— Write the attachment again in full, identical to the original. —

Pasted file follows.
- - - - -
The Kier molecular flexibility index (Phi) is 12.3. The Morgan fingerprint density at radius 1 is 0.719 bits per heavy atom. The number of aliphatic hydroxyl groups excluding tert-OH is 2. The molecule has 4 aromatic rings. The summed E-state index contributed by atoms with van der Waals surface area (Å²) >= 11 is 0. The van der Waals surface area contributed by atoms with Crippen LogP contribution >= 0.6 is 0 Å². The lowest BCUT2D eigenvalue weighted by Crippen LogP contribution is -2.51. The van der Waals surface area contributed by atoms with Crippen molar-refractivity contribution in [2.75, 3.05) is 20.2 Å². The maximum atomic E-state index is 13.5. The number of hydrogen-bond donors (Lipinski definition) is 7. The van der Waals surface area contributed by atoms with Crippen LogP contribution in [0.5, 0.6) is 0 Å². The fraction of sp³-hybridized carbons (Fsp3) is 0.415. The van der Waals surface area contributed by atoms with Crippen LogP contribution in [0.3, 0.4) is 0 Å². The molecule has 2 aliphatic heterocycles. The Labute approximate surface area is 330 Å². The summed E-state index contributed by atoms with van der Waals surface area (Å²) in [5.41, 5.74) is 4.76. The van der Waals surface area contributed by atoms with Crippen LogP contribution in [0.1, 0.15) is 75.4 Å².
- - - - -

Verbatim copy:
The Kier molecular flexibility index (Phi) is 12.3. The Morgan fingerprint density at radius 1 is 0.719 bits per heavy atom. The number of aliphatic hydroxyl groups excluding tert-OH is 2. The molecule has 4 aromatic rings. The summed E-state index contributed by atoms with van der Waals surface area (Å²) >= 11 is 0. The van der Waals surface area contributed by atoms with Crippen LogP contribution >= 0.6 is 0 Å². The lowest BCUT2D eigenvalue weighted by Crippen LogP contribution is -2.51. The van der Waals surface area contributed by atoms with Crippen molar-refractivity contribution in [2.75, 3.05) is 20.2 Å². The maximum atomic E-state index is 13.5. The number of hydrogen-bond donors (Lipinski definition) is 7. The van der Waals surface area contributed by atoms with Crippen LogP contribution in [0.5, 0.6) is 0 Å². The fraction of sp³-hybridized carbons (Fsp3) is 0.415. The van der Waals surface area contributed by atoms with Crippen LogP contribution in [0.3, 0.4) is 0 Å². The molecule has 2 aliphatic heterocycles. The Labute approximate surface area is 330 Å². The summed E-state index contributed by atoms with van der Waals surface area (Å²) in [5.41, 5.74) is 4.76. The van der Waals surface area contributed by atoms with Crippen LogP contribution in [0.1, 0.15) is 75.4 Å².